|The Wild Parrots of Telegraph Hill|
|Directed by||Judy Irving|
|Produced by||Judy Irving|
Judy Irving (uncredited)
|Edited by||Judy Irving|
|Music by||Chris Michie|
|Distributed by||Shadow Distribution Inc.|
The Wild Parrots of Telegraph Hill is a 2003 documentary film directed, produced, and edited by Judy Irving. It chronicles the relationship between Mark Bittner, an unemployed musician who lives rent-free in a cabin in the Telegraph Hill-neighborhood of San Francisco, and a flock of feral parrots that he feeds and looks after. Bittner also wrote a memoir about his experiences with the parrots, which shares the title of the documentary, but has the added subtitle: A Love Story...with Wings.
Much of the film focuses on the parrots and their individual personalities and relationships with one another and Bittner. The flock is composed primarily of cherry-headed conures, but there is one lonely blue-crowned conure. Some San Francisco residents share the different stories they have heard about the possible origins of the flock.
Bittner tells his story as well. He had come down to San Francisco from Seattle to be a musician, but, after giving up on that dream, found himself directionless. Although he would occasionally do odd jobs, he mostly was more or less unemployed and homeless for many years, until he found some stability, thanks to a free place to stay, and purpose (and even minor celebrity), thanks to the relationship he developed with the parrots.
The later part of the film depicts Bittner's preparations to vacate his residence, which is about to undergo extensive renovations. He speaks to the city council about the parrots and finds a place to send the few birds that are unable to live with the flock, and so had been living with him. At the end, it is revealed that filmmaker, Judy Irving, and subject, Mark Bittner, began a relationship over the course of making the film.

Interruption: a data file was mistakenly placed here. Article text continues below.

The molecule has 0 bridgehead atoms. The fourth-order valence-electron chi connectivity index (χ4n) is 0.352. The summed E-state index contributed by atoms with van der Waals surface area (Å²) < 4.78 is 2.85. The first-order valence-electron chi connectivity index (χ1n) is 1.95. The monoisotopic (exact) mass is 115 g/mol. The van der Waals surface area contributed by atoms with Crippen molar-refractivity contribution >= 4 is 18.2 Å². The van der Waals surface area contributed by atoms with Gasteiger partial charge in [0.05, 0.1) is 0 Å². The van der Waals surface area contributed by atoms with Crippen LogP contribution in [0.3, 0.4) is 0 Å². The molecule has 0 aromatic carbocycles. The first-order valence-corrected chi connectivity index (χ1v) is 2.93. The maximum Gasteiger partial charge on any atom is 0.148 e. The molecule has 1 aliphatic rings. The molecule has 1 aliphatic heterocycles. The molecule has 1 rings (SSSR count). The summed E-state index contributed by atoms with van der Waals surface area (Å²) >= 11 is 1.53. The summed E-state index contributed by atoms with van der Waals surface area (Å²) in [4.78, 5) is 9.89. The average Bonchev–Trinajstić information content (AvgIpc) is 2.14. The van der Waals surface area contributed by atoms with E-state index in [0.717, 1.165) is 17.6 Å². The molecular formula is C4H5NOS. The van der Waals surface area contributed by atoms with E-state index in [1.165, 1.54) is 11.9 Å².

As is explained in the special features included on the DVD release of the film, about a year after Bittner left Telegraph Hill, he and Irving moved back, to a house near his old one, and he reestablished his connection with the flock of parrots, which had grown some. Bittner and Irving were later married. In 2007 the city of San Francisco instituted a ban on feeding the flock. The ban was supported by Bittner.
Raising funding for the film was difficult at first, as Irving had to find individual donors, but the proceeds from a fundraiser at which Bittner gave a presentation to a packed theater allowed her to start shooting the film in earnest.
The musical score for the film was the final project by Chris Michie, a Bay area musician who was formerly the guitarist for Van Morrison, before his death from melanoma. The film, which Michie did not live to see released, is dedicated to him.
- Bittner, Mark (2004). The Wild Parrots of Telegraph Hill. New York: Three Rivers Press. pp. 241–244. ISBN 0-609-61055-4.
- "SAN FRANCISCO / Supes OK ban on feeding parrots / 10-1 vote comes despite opposition of birds' neighbors". 6 June 2007.
- Fraser, Peter. "An interview with Mark Bittner, subject of 'The Wild Parrots of Telegraph Hill'". close-upfilm.com. Archived from the original on 2007-11-28. Retrieved 2008-12-09.